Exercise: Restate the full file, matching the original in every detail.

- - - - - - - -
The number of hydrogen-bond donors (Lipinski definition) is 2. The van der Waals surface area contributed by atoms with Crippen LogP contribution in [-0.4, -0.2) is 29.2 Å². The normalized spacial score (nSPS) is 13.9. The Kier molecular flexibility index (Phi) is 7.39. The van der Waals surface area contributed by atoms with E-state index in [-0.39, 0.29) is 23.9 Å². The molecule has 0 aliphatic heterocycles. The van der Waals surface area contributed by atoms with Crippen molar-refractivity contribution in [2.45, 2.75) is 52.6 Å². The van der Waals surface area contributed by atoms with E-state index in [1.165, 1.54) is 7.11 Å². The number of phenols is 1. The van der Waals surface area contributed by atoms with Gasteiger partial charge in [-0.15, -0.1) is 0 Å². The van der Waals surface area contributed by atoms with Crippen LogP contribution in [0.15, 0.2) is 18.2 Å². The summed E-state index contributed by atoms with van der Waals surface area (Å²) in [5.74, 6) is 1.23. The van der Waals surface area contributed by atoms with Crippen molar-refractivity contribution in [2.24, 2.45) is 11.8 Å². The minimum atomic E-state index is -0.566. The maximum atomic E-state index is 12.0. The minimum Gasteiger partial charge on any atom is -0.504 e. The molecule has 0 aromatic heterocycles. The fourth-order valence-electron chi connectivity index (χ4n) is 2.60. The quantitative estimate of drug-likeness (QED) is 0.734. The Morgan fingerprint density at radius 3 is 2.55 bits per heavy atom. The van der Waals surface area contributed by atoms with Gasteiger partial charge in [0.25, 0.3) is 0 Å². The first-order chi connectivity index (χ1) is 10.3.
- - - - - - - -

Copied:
The number of hydrogen-bond donors (Lipinski definition) is 2. The van der Waals surface area contributed by atoms with Crippen LogP contribution in [-0.4, -0.2) is 29.2 Å². The normalized spacial score (nSPS) is 13.9. The Kier molecular flexibility index (Phi) is 7.39. The van der Waals surface area contributed by atoms with E-state index in [-0.39, 0.29) is 23.9 Å². The molecule has 0 aliphatic heterocycles. The van der Waals surface area contributed by atoms with Crippen molar-refractivity contribution in [2.45, 2.75) is 52.6 Å². The van der Waals surface area contributed by atoms with E-state index in [1.165, 1.54) is 7.11 Å². The number of phenols is 1. The van der Waals surface area contributed by atoms with Gasteiger partial charge in [-0.15, -0.1) is 0 Å². The van der Waals surface area contributed by atoms with Crippen LogP contribution in [0.15, 0.2) is 18.2 Å². The summed E-state index contributed by atoms with van der Waals surface area (Å²) in [5.74, 6) is 1.23. The van der Waals surface area contributed by atoms with Crippen molar-refractivity contribution in [2.24, 2.45) is 11.8 Å². The minimum atomic E-state index is -0.566. The maximum atomic E-state index is 12.0. The minimum Gasteiger partial charge on any atom is -0.504 e. The molecule has 0 aromatic heterocycles. The fourth-order valence-electron chi connectivity index (χ4n) is 2.60. The quantitative estimate of drug-likeness (QED) is 0.734. The Morgan fingerprint density at radius 3 is 2.55 bits per heavy atom. The van der Waals surface area contributed by atoms with Gasteiger partial charge in [0.25, 0.3) is 0 Å². The first-order chi connectivity index (χ1) is 10.3.